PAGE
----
Return Filling

Is KRA’s simplified return filing process the solution to Kenyans’ last minute craze?

By Albanus Muindi

Over the years, Kenyans have been known to wait for the last minute to submit their tax returns. While some see it as the “Kenyan way of doing things”, for others it has been because they find the system and process quite complex. There are also those who simply do not know whether they are supposed to file their returns or not.

The filing of returns for persons with employment income only was suspended in 2011then re-introduced by the Finance Act 2012. The process was manual until the introduction of the online system in 2014, during which most of the taxpayers still submitted their returns manually. Manual filing was then suspended fully in 2015 and all taxpayers had to shift to the online system.

Going by the data since the implementation of the online filing platform to date, many taxpayers still do not manage to file before the deadline. Given the convenience of the online filing platform, one would expect that the compliance levels would rise instantly. This has however not been the case, and can be explained by two reasons. One, the taxpayers have not used online platforms before and only imagine them to be complex, and two, could be defiance because of the repetitive compliance requirements that oblige the individual tax payers to provide information already provided by their employers through the monthly PAYE returns.

An earlier attempt to use hefty penalties to push taxpayers to comply with the filing requirement proved futile. Through the Tax Procedures Act 2015, penalties were increased 20 times from the Sh1,000 that had been in operation since the re-introduction of the filing of the return to Sh20,000. There was however no significant change in compliance levels that could directly be attributed to the high penalties imposed.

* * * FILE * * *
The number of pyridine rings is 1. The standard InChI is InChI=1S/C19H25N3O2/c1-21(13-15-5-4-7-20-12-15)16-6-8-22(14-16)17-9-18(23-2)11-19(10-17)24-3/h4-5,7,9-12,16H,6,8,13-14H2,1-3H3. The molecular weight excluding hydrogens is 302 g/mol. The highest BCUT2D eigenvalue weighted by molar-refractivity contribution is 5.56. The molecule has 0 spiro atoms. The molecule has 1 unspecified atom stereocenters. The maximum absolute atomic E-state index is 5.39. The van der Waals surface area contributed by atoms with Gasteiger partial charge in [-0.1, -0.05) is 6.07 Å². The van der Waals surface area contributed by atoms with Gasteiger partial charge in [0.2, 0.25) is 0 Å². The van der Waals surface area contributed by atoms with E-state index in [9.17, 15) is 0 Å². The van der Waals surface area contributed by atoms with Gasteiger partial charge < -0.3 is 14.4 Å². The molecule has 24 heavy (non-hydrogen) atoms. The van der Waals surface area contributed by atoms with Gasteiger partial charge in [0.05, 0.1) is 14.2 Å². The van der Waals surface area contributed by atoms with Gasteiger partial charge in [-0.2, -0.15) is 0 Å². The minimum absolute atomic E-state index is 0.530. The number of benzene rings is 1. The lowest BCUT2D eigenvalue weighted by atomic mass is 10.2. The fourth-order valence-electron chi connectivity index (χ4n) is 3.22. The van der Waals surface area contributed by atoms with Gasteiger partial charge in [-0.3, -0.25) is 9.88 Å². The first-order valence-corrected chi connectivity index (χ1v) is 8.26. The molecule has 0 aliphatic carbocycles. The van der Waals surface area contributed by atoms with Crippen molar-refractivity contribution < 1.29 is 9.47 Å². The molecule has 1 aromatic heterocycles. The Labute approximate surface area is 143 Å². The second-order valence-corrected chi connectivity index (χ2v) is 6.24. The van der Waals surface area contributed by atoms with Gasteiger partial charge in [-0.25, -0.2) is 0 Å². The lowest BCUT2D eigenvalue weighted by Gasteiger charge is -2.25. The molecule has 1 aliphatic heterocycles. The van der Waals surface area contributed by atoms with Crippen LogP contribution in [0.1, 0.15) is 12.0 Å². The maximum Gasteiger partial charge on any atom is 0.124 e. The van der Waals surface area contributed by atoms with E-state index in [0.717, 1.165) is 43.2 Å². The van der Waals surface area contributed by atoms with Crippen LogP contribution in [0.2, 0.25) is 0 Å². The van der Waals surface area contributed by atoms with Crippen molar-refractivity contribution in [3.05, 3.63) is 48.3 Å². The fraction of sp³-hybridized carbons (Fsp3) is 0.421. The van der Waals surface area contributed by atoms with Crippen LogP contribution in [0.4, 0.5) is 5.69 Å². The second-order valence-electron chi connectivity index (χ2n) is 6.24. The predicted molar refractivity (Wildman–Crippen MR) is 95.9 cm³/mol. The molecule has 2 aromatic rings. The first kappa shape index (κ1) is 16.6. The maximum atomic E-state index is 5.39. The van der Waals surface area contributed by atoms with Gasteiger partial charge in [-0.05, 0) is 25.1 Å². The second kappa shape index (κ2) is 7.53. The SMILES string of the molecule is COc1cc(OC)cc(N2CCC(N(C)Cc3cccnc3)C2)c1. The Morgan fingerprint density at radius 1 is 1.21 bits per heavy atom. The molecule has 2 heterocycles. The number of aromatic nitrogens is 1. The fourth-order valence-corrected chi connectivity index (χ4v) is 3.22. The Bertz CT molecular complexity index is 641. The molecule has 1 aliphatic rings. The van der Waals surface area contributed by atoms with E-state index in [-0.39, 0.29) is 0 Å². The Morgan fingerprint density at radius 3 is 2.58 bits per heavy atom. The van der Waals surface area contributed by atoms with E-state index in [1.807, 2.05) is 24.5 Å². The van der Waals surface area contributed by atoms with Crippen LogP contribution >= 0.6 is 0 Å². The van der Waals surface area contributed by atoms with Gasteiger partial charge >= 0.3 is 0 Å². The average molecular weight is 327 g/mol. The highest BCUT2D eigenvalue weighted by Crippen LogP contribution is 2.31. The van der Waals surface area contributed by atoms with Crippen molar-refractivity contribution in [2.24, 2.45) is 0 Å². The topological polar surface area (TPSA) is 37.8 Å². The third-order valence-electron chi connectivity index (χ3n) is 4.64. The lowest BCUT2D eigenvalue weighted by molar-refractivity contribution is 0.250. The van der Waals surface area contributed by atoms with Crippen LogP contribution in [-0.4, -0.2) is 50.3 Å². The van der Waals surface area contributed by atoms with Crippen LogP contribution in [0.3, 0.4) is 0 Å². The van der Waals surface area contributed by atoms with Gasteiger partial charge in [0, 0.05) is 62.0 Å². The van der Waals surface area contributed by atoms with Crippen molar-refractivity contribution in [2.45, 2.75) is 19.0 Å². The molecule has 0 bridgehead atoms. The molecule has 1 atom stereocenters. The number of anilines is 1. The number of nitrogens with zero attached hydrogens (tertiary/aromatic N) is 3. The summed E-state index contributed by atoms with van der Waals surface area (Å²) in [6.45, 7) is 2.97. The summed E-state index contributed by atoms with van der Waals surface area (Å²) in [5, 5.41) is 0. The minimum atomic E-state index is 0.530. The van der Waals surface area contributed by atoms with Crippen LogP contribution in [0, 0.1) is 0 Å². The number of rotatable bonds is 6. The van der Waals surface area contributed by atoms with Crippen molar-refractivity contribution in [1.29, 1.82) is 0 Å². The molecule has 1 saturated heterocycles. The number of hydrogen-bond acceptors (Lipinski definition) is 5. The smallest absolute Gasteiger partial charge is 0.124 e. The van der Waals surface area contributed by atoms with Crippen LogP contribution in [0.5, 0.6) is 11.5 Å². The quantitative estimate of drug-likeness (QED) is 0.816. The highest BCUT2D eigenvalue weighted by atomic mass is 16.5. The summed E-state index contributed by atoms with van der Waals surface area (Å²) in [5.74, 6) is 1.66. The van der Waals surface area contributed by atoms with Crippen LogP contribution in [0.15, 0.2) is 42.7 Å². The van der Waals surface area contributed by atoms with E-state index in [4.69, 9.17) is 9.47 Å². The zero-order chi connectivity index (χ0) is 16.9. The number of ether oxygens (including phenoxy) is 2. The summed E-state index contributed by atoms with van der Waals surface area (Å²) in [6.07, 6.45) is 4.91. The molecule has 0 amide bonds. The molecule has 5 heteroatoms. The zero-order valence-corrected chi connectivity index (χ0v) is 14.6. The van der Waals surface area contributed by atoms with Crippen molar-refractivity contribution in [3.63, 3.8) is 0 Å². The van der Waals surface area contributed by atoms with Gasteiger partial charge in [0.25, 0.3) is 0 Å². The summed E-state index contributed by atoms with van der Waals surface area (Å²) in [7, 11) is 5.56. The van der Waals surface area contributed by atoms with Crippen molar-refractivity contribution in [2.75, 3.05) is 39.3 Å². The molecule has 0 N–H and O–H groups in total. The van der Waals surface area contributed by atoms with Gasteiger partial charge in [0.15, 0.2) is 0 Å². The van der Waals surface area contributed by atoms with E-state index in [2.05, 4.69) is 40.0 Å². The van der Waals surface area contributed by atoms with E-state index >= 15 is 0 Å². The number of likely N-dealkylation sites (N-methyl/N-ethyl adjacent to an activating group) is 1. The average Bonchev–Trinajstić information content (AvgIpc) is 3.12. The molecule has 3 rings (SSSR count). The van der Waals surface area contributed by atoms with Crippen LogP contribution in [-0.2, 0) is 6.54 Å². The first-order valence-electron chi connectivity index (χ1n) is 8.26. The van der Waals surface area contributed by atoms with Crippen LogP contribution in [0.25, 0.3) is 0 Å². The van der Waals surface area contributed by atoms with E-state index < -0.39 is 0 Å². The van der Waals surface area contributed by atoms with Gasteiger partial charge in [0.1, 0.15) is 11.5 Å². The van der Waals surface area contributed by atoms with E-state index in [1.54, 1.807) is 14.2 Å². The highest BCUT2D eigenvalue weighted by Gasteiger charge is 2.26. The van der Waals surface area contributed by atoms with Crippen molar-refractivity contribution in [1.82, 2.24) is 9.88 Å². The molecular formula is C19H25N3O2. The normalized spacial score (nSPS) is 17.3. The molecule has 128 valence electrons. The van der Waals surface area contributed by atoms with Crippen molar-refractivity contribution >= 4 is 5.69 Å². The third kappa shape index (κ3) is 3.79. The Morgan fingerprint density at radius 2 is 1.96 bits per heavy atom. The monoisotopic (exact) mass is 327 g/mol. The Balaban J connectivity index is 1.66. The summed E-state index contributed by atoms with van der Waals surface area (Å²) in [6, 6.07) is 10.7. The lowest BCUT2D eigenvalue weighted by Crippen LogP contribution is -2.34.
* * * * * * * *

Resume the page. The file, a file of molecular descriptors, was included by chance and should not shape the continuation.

The Cabinet Secretary for National Treasury, during the 2018 budget speech reading, revised the penalties downwards from twenty thousand shillings (Kshs 20,000) to two thousand shillings for an individual who submits a tax return after the due date. On that note: the 2018 self-assessment return is due for filing on or before 30th June 2019.

KRA does not extend deadlines anymore. My hope is that this year and going forward, taxpayers will take advantage of the goodwill KRA has extended and we shall see increase in compliance levels. The process is now simple and less costly.

The Revenue Authority sees compliance as one of the ways it can use to collect more taxes to meet the revenue shortfalls. It has therefore been making efforts to boost compliance through deliberate actions to ease the process of filing returns.

In light of this, KRA has introduced a two-step tax return filing plan where individual taxpayers with employment income only will fill in data on pension and annual relief only, with most of the data already provided by the employer, through the monthly PAYE returns. It will be interesting to see if this move is a step towards suspension of filing returns for individuals with employment income only yet again like our country neighbors Uganda and Tanzania.

We now have only less than a month left to submit our self-assessment returns, and with the reduced hustle, we will then establish whether it is the KRA online system or Kenyans just enjoy the last minute rush.


Albanus Muindi is a tax advisor at Andersen Tax in Kenya:


Andersen Tax, Kenya is a member firm of Andersen Global. Andersen Tax global is an international association of legally separate, independent member firms comprised of tax and legal professionals around the world. Established in 2013 by U.S member firm Andersen Tax LLC, Andersen Global now has nearly 4,500 professionals worldwide and a presence in over 139 locations through its member firms and collaborating firms.

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